02 April 2007

The Pied Piper of Mumblin

The yellow jester does not play
But gently pulls the strings,
And smiles as the puppets dance
In the court of the crimson king. *
Sometimes I wonder whether Chris Dillow enjoys his role as arch-manipulator.

CD highlights research purporting to show that nature (genes) is more important than nurture (environment). He comments:
"The message here seems to be that pre-birth factors (including genes) are more important than upbringing. ... The data come from Sweden, where the government has traditionally made more effort than most to raise the life-chances of people from poor backgrounds. Draw your own inferences."
S&M commentariat: "grumble ... racism ... grumble ... eugenics ... grumble ... sexism"

CD writes:
"Since nobody chooses their parents, it is as unfair to allow someone to be wealthy because of their class as it is to allow them to be poor because they are black or ginger-haired. If we shouldn't impose costs upon people because of something they are not responsible for, why should we tolerate them getting benefits? Again, there's an argument for inheritance tax."
S&M commentariat: "grumble ... statism ... grumble ... slavery ... grumble ... coercion"

I think Chris's pieces are usually thought-provoking, and also often simply provoking, perhaps intentionally. And he generates some interesting debate. One question, though: does anyone ever leave his blog with a different viewpoint than the one they started with? Of course a writer wants to believe they can change hearts and minds, because that's a major part of the motivation for writing. But is it ever true?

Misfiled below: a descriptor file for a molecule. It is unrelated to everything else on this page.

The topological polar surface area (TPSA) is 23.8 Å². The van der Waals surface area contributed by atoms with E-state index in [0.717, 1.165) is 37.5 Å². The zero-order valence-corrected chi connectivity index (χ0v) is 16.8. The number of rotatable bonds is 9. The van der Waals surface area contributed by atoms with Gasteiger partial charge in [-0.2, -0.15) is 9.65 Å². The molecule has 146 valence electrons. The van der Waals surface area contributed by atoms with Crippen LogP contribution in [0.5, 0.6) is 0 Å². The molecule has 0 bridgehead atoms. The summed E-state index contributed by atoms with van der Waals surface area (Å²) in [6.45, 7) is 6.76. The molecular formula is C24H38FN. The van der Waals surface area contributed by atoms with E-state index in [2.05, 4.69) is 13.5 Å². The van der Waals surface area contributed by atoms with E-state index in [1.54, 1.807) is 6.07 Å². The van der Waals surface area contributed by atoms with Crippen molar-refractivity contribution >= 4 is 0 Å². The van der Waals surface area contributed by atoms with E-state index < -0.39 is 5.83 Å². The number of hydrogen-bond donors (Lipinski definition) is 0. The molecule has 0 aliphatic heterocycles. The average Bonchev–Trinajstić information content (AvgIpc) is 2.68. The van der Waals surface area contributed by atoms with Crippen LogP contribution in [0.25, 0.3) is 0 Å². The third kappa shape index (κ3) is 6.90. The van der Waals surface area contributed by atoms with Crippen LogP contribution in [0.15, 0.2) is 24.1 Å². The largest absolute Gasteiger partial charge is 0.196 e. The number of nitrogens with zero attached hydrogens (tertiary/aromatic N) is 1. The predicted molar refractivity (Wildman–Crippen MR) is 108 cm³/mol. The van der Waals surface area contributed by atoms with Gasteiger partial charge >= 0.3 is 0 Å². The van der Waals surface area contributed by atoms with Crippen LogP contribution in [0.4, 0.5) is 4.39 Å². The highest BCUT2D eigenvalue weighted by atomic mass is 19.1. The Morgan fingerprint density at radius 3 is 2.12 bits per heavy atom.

I think people rarely change their minds. They come to a book or a blog to get reinforcement for their preferred worldview, or sometimes (in the case of online comments) to argue against the opposition. Perhaps very occasionally one person is seriously affected by what they read. Perhaps it is really him or her one is writing for?

Stumbling & Mumbling is a paradigm of web intellectualising. Each post is a model of succinctness, lucidity and careful logic. So why does every other one make me want to fisk it? While making me feel it would take a whole book to do so? Am I, too, being manipulated?

Incidentally, on the subject of inheritance tax, I note that a motion to abolish it is currently the most popular Downing Street e-petition. The detailed wording is as follows, and I find myself in perfect agreement with it. There are other important reasons to oppose IHT, to do with culture — material for a future post.
Inheritance tax is an immoral form of taxation that penalises hard work and thrift. By raising a 40% levy on earned assets, it is also effectively double taxation. It frequently piles financial misery and distress on families already suffering the pain of bereavement; that is nothing less than grave robbery. Over the last decade, millions of households have been drawn into the death duty trap by steadily rising property prices. Often, people are forced to sell their family homes to pay the duty. The burden of death duty largely falls not on the super rich, who can often afford to use tax avoidance schemes, but on millions of hard-pressed families struggling on modest incomes. For all the anguish it causes, inheritance tax raises a tiny proportion of the Government’s revenue, less than one per cent. Supporters of this petition believe that inheritance tax is inherently unfair and should therefore be abolished outright in the Chancellor's forthcoming Budget.
* King Crimson, 'The court of the crimson king'